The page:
The world's largest natural gas resource is trapped beneath permafrost and ocean sediments.
Article by: Hobart M. King, Ph.D., RPG
The Next Energy "Game Changer"?
As natural gas from shale becomes a global energy "game changer," oil and gas researchers are working to develop new technologies to produce natural gas from methane hydrate deposits. This research is important because methane hydrate deposits are believed to be a larger hydrocarbon resource than all of the world's oil, natural gas and coal resources combined.  If these deposits can be efficiently and economically developed, methane hydrate could become the next energy game changer.
Enormous amounts of methane hydrate have been found beneath Arctic permafrost, beneath Antarctic ice, and in sedimentary deposits along continental margins worldwide. In some parts of the world they are much closer to high-population areas than any natural gas field. These nearby deposits might allow countries that currently import natural gas to become self-sufficient. The current challenge is to inventory this resource and find safe, economical ways to develop it.
What is Methane Hydrate?
Methane hydrate is a crystalline solid that consists of a methane molecule surrounded by a cage of interlocking water molecules (see image at the top of this page). Methane hydrate is an "ice" that only occurs naturally in subsurface deposits where temperature and pressure conditions are favorable for its formation. These conditions are illustrated in the phase diagram on this page.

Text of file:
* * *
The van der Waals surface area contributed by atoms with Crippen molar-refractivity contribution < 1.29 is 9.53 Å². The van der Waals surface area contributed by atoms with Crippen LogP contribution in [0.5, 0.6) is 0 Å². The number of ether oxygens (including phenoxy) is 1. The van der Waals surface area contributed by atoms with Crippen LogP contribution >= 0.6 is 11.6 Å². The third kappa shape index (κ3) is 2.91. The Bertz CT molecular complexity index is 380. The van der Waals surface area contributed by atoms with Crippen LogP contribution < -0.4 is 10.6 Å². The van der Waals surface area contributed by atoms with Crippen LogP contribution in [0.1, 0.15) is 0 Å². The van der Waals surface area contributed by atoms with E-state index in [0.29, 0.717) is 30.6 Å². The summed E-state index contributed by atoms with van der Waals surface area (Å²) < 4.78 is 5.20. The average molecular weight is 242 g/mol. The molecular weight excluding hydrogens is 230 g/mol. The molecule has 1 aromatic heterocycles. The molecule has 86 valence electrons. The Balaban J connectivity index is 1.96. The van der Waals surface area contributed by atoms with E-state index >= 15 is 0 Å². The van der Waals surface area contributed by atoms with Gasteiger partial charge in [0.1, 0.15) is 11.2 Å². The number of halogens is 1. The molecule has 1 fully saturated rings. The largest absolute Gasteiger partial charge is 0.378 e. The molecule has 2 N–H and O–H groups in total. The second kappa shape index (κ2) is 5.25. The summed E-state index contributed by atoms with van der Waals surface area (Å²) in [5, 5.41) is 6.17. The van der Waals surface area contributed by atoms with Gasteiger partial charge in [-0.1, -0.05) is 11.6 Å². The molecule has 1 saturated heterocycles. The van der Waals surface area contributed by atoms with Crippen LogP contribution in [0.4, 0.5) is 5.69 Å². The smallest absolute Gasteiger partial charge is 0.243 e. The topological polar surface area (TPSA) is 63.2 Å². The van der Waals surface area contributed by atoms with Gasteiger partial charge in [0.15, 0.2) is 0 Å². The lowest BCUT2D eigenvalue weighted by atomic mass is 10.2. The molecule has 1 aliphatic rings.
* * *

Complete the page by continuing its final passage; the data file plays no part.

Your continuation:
If the ice is removed from this temperature/pressure environment, it becomes unstable. For this reason methane hydrate deposits are difficult to study. They cannot be drilled and cored for study like other subsurface materials because as they are brought to the surface, the pressure is reduced and the temperature rises. This causes the ice to melt and the methane to escape.
Several other names are commonly used for methane hydrate. These include: methane clathrate, hydromethane, methane ice, fire ice, natural gas hydrate, and gas hydrate. Most methane hydrate deposits also contain small amounts of other hydrocarbon hydrates. These include propane hydrate and ethane hydrate.
Where Are the Methane Hydrate Deposits?
Four Earth environments have the temperature and pressure conditions suitable for the formation and stability of methane hydrate. These are: 1) sediment and sedimentary rock units below Arctic permafrost; 2) sedimentary deposits along continental margins; 3) deep-water sediments of inland lakes and seas; and, 4) under Antarctic ice. . With the exception of the Antarctic deposits, methane hydrate accumulations are not very deep below Earth's surface. In most situations the methane hydrate is within a few hundred meters of the sediment surface.
In these environments methane hydrate occurs in the sediment as layers, nodules, and intergranular cements. The deposits are often so dense and laterally persistent that they create an impermeable layer that traps natural gas moving upwards from below.
In 2008, the United States Geological Survey estimated the total undiscovered gas hydrate resource for the Alaska North Slope area. They estimate that the total undiscovered natural gas resource in the form of gas hydrate ranges between 25.2 and 157.8 trillion cubic feet. Because very few wells have been drilled through the gas hydrate accumulations, the estimates have a very high level of uncertainty. 
Where is Methane Hydrate Produced Today?
To date there has been no large-scale commercial methane production from gas hydrate deposits. All of the production has either been small scale or experimental.
In early 2012, a joint project between the United States and Japan produced a steady flow of methane by injecting carbon dioxide into the methane hydrate accumulation. The carbon dioxide replaced the methane in the hydrate structure and liberated the methane to flow to the surface. This test was significant because it allowed the production of methane without the instabilities associated with a melting gas hydrate.